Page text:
Last weekend we presented at the Chartered Society of Physiotherapy’s Student Rep Development Weekend (#SRDW16).  We wanted to challenge the gathered crowd to explore new innovations and embrace change.  I started with a little talk about exploring, here is the gist of that opening presentation I gave….

I am an explorer. I like to go to places that I’ve never been before, do things that I’ve never done before.  When I was young you wouldn’t find me watching TV instead I would be in the woods building dens, in the stream building dams and catching newts, I’d be on top of a hill looking into the distance looking for the next place to go. Today I still explore, I like to travel and I like to combine that with exploring the limits of my physical ability.  I climb mountains, I ski back down again, I ride my bike and run on the trails, and I will always choose the path I’ve never been down.  I really dislike turning around and going back the way we came.

This exploring nature extends into my professional life. In 2006 I started the first physiotherapy blog, in 2007 I was the first physiotherapist on Twitter, also in 2007 we built the first online physiotherapy course and in 2008 we built Physiopedia, the first physiotherapy wiki.  Physiopedia wouldn’t be what it is today without all exploring I have done. I have explored our global profession and the educational needs of the profession in different places around the world.  More importantly I have explored innovation outside of our profession and how we might apply these opportunities to our profession.

It wouldn’t have been right to come along today without bringing Tony.   Tony is the techie guy at Physiopedia.  Despite not being a physio Tony’s skill is in making sense out of new innovative opportunities and how we might apply them to the physiotherapy profession. Together as a team we like to discuss how new innovations can be applied in our profession.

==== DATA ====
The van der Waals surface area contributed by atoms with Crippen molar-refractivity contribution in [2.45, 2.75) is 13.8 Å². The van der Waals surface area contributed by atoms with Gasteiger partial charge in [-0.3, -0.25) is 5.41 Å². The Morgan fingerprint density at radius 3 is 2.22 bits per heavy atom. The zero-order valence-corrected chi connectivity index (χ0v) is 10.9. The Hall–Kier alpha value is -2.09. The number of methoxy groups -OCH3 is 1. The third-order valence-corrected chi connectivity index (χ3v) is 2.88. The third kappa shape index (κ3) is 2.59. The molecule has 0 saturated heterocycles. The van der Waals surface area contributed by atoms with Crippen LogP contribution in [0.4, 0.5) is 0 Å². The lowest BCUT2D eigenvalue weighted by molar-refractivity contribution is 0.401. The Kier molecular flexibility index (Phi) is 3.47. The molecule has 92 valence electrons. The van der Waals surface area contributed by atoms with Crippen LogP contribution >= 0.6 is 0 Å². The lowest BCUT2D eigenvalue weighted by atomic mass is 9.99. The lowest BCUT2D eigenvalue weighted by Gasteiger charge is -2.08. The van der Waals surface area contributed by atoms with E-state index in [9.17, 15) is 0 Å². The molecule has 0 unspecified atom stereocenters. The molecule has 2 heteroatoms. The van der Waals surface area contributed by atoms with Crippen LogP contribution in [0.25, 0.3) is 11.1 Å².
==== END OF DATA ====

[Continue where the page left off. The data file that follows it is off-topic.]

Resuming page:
One example recently is the prediction by Ray Kurzweil that by 2030 nanobots will plug our brains into the web. Let me tell you about Ray Hurzweil – technologist, futurist, and a director of engineering at Google focused on AI and language processing. He has also made more correct technology predictions about the future than anyone. Of the 147 predictions that Kurzweil has made since the 1990s, fully 115 of them have turned out to be correct, and another 12 have turned out to be “essentially correct” (off by a year or two), giving his predictions a stunning 86% accuracy rate.  

“In the 2030s,” said Ray, “we are going to send nano-robots into the brain (via capillaries) that will provide full immersion virtual reality from within the nervous system and will connect our neocortex to the cloud. Just like how we can wirelessly expand the power of our smartphones 10,000-fold in the cloud today, we’ll be able to expand our neocortex in the cloud.”

Let’s digest this – 2030 is only 15 years away. Imagine having a small organic device  inserted into your brain, allowing us to connect to the cloud, to access any information we like at any time, immediately.  Imagine the implications for traveling to a foreign country, for communicating in that country.  Imagine how your patient interactions might look when you have access to all the information in the world in a simple thought process.

I’ve talked before about how the physiotherapy profession is very resistant to change. We are reactive. When it comes to new things, new innovation we take years to respond. This is what threatens our profession and will allow competitors to sneak in and take our role, our business, our position in society.  We need to be more proactive, embrace change and move the profession forwards before others do it for us.  To do this we need to be brave and explore, to seek out opportunities and not be afraid of change.

Today we are going to encourage you to embrace change.  We are going to do some exploring and come up with ideas that might really, proactively, make a difference.